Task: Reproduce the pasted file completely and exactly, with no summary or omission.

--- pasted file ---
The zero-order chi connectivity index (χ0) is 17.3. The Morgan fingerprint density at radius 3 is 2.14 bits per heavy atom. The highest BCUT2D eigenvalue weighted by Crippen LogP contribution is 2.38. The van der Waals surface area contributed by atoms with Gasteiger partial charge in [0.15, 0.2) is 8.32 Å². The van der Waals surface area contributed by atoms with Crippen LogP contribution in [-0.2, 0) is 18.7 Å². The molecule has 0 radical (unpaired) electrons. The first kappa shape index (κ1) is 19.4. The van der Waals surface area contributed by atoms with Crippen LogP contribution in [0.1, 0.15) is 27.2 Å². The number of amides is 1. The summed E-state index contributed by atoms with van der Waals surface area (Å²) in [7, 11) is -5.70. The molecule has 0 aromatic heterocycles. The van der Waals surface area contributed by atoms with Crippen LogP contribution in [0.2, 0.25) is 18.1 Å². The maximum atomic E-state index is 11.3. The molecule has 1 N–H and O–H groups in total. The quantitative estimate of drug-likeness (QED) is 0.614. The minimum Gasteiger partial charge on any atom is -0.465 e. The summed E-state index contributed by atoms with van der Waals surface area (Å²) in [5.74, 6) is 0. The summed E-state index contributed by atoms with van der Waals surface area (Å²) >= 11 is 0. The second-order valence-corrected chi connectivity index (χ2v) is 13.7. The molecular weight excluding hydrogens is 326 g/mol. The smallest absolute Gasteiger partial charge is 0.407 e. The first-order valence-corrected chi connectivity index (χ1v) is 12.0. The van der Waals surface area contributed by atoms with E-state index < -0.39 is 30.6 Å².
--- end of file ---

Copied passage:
The zero-order chi connectivity index (χ0) is 17.3. The Morgan fingerprint density at radius 3 is 2.14 bits per heavy atom. The highest BCUT2D eigenvalue weighted by Crippen LogP contribution is 2.38. The van der Waals surface area contributed by atoms with Gasteiger partial charge in [0.15, 0.2) is 8.32 Å². The van der Waals surface area contributed by atoms with Crippen LogP contribution in [-0.2, 0) is 18.7 Å². The molecule has 0 radical (unpaired) electrons. The first kappa shape index (κ1) is 19.4. The van der Waals surface area contributed by atoms with Crippen LogP contribution in [0.1, 0.15) is 27.2 Å². The number of amides is 1. The summed E-state index contributed by atoms with van der Waals surface area (Å²) in [7, 11) is -5.70. The molecule has 0 aromatic heterocycles. The van der Waals surface area contributed by atoms with Crippen LogP contribution in [0.2, 0.25) is 18.1 Å². The maximum atomic E-state index is 11.3. The molecule has 1 N–H and O–H groups in total. The quantitative estimate of drug-likeness (QED) is 0.614. The minimum Gasteiger partial charge on any atom is -0.465 e. The summed E-state index contributed by atoms with van der Waals surface area (Å²) in [5.74, 6) is 0. The summed E-state index contributed by atoms with van der Waals surface area (Å²) >= 11 is 0. The second-order valence-corrected chi connectivity index (χ2v) is 13.7. The molecular weight excluding hydrogens is 326 g/mol. The smallest absolute Gasteiger partial charge is 0.407 e. The first-order valence-corrected chi connectivity index (χ1v) is 12.0. The van der Waals surface area contributed by atoms with E-state index < -0.39 is 30.6 Å².